Berks History Center Awarded the PA Museums 2018 Special Achievement Award

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The Berks History Center is pleased to announce that PA Museums, Pennsylvania’s statewide trade association serving museum professionals and institutions, has awarded the Berks History Center (BHC) an Institutional Achievement Award for the BHC’s Collections Management Project.

Each year, PA Museums recognizes the special achievements of museums and historical organizations in Pennsylvania. The PA Museums Institutional Achievement Award distinguishes the BHC for establishing and maintaining standards of excellence in the BHC Museum. The award specifically recognizes our Collections Management Project, an initiative that aimed to inventory, organize, and evaluate the BHC’s entire collection of museum artifacts.

The project began in August 2016 when Bradley K. Smith, former Senior Curator of the Pennsylvania State Museum, was contracted to undertake the project through generous support from the Edwin Barbey Charitable Trust and other friends of the BHC. The project involved several phases beginning with an inventory of the entire collection, a process that took several months and revealed nearly 30,000 artifacts.  The inventory was followed by a justification process, which compared the inventory records against catalog, accession, loan, deaccession, and other institutional records. The project was completed with a reconciliation phase, which sought to review the discrepancies uncovered during the justification process in an effort to solve problems.

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Curator Bradley K. Smith and Intern Erin Benz conducting the inventory in the BHC Museum

The BHC’s Collections Management Project was one of several institutional leaps at the BHC in recent years and the initiative now serves as a springboard for ongoing improvements in the BHC’s collections management practices. Curator Bradley K. Smith, now a full-time staff member at the BHC, is establishing full physical and intellectual control over the BHC’s collections. In other words, we are improving the knowledge of exactly what artifacts are in the collection, where they came from, how they were used, and where they are currently stored.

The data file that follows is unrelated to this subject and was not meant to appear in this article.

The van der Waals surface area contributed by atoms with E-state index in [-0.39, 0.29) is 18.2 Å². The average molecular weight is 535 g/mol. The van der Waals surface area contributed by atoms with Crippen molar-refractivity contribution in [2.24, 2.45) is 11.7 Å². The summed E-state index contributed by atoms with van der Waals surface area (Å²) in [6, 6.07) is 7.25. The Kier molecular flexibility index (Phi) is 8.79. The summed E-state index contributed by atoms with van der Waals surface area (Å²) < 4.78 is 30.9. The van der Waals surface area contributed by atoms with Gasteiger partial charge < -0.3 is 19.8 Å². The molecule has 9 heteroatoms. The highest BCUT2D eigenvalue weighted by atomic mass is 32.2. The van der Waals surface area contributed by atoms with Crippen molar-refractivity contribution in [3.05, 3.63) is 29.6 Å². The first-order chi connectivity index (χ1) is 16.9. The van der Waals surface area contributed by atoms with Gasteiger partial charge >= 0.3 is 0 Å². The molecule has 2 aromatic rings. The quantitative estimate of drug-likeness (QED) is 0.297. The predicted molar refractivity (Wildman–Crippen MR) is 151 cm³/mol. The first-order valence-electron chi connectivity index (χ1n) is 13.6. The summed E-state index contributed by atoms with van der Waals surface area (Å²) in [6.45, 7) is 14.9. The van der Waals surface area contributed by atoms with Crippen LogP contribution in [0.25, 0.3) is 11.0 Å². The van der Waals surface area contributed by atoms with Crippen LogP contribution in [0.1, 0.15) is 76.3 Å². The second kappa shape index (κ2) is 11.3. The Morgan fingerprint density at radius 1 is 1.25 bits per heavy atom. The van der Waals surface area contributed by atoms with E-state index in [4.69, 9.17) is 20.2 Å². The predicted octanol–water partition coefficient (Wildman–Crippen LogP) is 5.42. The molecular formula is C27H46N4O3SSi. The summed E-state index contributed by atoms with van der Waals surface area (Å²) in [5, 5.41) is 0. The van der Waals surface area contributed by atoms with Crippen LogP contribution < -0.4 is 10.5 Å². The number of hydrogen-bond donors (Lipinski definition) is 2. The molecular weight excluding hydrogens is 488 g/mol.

As explained by Bradley K. Smith, “The Berks History Center has been collecting historic artifacts for more than a century. Preserving these artifacts for present and future generations, and making them available to the public, is a critical component of our mission. Completing the Collections Management Project enhances our ability to realize this facet of our mission, and it will facilitate the creation of richer exhibits, programs and publications. We take our role as community stewards very seriously, and we consider it an honor to be recognized by PA Museums for our efforts.”

By conducting a collections management initiative in the BHC museum, and subsequently in the BHC Research Library archives (2019), the BHC will be fully equipped to share Berks County’s most important history with our community. Getting our collections organized means that we can tell more accurate, relevant stories about the history that matters most.

“We are very excited about this award and we are proud of the work that Curator Bradley K. Smith, his volunteers and the BHC staff have done on this project to be recognized by our peers in the museum profession. We couldn’t have achieved this award without the support of the Edwin Barbey Charitable Trust,” says Executive Director, Sime Bertolet. “We are deeply grateful for the Trust’s commitment to our mission for preserving Berks County’s historic legacy.”

The PA Museums Institutional Achievement Award will be presented to the Berks History Center at the PA Museum’s Annual Conference on April 15, 2018 in State College, PA.

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About PA Museums

PA Museums is Pennsylvania’s statewide trade association serving museum professionals and institutions. Based in Harrisburg, PA Museums was founded in 1905 and during its long history was known as the Pennsylvania Federation of Historical Societies and the Pennsylvania Federation of Museums and Historical Organizations. PA Museums creates and supports the museum community in Pennsylvania through advocacy work, professional development programs, information sharing, and an annual awards program to recognize exemplary work in the Commonwealth.

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Among the Greats: Victor Nehlig Painting in the BHC Museum Collection

 

Daniel Boone by Nehlig 2.jpgVictor Nehlig (1830-1909) was a French-born painter renowned during his lifetime for historical paintings.  While no longer a household name, Nehlig’s works are preserved in institutions like the Philadelphia Museum of Art, the Smithsonian American Art Museum and even the Berks History Center.